The London Stock Exchange Group‘s (LSE:LSE) 2020 full-year results were solid, thanks to profiting against a volatile economic environment and its $27bn acquisition of Refinitiv. On Friday, the company posted higher full-year profit and sales, while total income strengthened 5% to £2.44bn and operating profits rose 5%. But the London Stock Exchange share price fell in response as future expenses look much higher than predicted.
Data doesn’t come cheap
In a world where data is becoming the lifeblood of companies seeking an edge, the Refinitiv acquisition is strategic. And the data and analytics company is strengthening the core of the London Stock Exchange. The acquisition will help the group raise its global footprint as a provider of sought after data, analytics and capital markets information and infrastructure.
But integrating and strengthening doesn’t come cheap. The Refinitiv integration is expected to cost £1bn this year alone. This is significantly higher than expected, and the London Stock Exchange share price dropped as much as 14% on the news. It means it could be years before the benefits of owning Refinitiv pay off.
For the Refinitiv transition to complete, the company agreed to sell Borsa Italiana, the Italian stock exchange, to gain approval from European antitrust authorities. It’s agreed to sell to Euronext for €4.3bn.
Lucrative income stream
The new and improved London Stock Exchange Group should eventually bring in a steady and lucrative income from subscription payments. This will provide a level of income security from its previously volatile exposure to trading swings in the markets.
I think the acquisition is smart, but integrating legacy systems seamlessly is no easy task. For Refinitiv customers to be retained, it’s vital that the transition is flawless. That’s most likely where the added expense comes in. Unfortunately, the company chief has also hinted that job cuts are on the cards. This indicates further pain might be ahead for the share price.
The London Stock Exchange share price has recovered to pre-pandemic levels and is now up a nominal 1% in a year. Increasing its long-term appeal, the Exchange increased its dividend by 7% bringing it to 75p. This gives it a yield of 0.92% at today’s share price.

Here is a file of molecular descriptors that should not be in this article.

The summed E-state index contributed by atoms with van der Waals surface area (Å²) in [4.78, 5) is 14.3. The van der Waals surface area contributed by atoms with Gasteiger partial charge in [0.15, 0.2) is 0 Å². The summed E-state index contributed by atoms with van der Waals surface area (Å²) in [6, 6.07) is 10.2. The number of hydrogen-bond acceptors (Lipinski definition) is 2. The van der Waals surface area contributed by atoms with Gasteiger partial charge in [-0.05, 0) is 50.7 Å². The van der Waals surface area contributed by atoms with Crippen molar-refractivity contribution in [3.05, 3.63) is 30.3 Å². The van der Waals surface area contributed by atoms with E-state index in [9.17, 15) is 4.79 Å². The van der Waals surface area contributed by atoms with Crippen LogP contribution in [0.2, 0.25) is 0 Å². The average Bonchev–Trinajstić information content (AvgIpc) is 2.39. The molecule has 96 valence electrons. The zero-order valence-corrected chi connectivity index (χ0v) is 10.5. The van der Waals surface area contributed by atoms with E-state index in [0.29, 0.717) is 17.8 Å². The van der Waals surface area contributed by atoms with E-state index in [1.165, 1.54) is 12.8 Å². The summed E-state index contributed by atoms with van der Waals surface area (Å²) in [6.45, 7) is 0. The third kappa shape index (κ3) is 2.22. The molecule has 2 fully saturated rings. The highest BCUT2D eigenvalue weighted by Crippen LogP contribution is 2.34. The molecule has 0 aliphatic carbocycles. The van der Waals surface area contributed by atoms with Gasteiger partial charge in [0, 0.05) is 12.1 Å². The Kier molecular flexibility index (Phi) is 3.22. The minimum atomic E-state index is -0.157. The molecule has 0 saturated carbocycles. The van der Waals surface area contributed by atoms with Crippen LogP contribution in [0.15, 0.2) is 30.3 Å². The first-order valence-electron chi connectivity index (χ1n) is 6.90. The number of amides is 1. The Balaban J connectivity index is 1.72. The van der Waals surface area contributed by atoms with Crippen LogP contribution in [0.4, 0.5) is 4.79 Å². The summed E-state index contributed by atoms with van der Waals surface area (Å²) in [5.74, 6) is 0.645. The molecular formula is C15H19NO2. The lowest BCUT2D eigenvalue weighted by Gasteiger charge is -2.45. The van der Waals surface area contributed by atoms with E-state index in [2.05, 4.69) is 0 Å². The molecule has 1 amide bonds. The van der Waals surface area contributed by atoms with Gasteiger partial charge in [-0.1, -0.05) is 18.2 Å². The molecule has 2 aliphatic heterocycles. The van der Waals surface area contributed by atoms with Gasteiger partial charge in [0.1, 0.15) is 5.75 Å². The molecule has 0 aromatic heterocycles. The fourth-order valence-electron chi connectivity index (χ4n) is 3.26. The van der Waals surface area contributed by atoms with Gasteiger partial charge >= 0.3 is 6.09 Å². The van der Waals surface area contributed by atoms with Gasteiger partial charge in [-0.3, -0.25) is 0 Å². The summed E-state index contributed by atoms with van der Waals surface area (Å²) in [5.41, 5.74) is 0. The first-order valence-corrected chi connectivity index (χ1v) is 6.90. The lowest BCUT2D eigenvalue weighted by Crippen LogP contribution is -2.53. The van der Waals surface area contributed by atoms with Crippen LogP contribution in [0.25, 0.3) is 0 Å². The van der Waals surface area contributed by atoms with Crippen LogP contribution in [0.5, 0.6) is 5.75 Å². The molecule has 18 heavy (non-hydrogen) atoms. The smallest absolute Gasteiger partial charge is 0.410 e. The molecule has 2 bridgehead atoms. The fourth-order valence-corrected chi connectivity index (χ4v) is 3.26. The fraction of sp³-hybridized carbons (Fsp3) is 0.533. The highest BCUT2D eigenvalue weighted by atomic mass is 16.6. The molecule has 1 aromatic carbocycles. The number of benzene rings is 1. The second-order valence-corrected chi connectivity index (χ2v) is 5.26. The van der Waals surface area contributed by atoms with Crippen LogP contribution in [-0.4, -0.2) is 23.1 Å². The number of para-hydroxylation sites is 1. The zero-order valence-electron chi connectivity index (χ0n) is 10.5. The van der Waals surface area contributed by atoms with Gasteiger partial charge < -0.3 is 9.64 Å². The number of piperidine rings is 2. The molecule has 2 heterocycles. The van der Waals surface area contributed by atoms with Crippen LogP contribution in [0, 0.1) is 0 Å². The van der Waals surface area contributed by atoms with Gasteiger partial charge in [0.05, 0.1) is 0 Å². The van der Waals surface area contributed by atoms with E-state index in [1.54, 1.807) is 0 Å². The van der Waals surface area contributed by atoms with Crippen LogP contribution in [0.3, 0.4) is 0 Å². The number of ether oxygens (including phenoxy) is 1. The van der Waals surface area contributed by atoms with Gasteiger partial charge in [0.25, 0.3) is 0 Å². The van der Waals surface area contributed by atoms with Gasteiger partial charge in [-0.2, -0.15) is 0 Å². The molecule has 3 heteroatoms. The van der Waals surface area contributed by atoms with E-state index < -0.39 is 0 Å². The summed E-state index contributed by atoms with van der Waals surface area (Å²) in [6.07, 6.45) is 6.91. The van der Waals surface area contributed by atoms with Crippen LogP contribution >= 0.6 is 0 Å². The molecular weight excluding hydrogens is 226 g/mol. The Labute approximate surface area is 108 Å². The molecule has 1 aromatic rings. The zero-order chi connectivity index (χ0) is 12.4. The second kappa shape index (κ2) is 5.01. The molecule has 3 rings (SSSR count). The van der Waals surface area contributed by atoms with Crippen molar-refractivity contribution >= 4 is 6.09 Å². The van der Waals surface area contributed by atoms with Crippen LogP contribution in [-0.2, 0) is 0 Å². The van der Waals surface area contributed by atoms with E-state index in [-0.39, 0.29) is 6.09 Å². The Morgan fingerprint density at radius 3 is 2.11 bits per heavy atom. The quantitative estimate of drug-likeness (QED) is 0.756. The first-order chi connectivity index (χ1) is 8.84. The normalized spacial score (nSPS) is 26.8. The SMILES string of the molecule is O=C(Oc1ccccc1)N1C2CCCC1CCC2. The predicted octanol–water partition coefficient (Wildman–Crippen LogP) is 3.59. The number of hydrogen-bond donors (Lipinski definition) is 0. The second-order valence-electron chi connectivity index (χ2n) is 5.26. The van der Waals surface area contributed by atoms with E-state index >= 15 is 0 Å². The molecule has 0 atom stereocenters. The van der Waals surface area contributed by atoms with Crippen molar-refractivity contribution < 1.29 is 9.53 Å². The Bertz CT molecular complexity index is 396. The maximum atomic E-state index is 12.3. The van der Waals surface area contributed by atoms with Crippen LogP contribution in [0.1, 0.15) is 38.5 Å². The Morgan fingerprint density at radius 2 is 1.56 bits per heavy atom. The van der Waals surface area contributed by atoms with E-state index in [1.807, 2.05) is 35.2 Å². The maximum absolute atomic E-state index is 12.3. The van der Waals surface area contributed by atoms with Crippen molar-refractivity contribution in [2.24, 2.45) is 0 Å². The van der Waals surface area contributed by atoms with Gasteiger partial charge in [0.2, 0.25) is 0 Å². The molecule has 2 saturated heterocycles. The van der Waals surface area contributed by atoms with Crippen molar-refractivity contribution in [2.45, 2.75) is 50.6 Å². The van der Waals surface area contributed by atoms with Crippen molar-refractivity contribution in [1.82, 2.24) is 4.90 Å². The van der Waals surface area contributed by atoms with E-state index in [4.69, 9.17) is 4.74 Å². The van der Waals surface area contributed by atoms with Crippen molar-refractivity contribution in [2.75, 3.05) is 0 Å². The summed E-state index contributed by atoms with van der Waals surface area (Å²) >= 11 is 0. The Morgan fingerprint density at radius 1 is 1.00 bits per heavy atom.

London Stock Exchange share price looks expensive
Today the company has a $37bn market cap and a price-to-earnings ratio of 64. That shows a very expensive stock, potentially overvalued based on speculation of future income.
I think the company is great and could become much stronger with time. If the integration goes smoothly, it should bring the business a competitive edge.
But London, as an international and connected financial hub, is in a precarious position since Brexit. Recent headlines proclaim that Amsterdam and New York are set to take its crown. That said, if London can continue to attract new and lucrative listings, then the London Stock Exchange Group could become stronger than ever.
Caerus Mineral Resources is the latest company to reveal a planned London IPO. This follows hot on the heels of Deliveroo and other notable names such as Moonpig, Dr Martens and Parsley Box.
If I owned shares in the London Stock Exchange I’d continue to hold, but I won’t be buying today because I think it’s expensive.
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Kirsteen has no position in any of the shares mentioned. The Motley Fool UK has no position in any of the shares mentioned. Views expressed on the companies mentioned in this article are those of the writer and therefore may differ from the official recommendations we make in our subscription services such as Share Advisor, Hidden Winners and Pro. Here at The Motley Fool we believe that considering a diverse range of insights makes us better investors.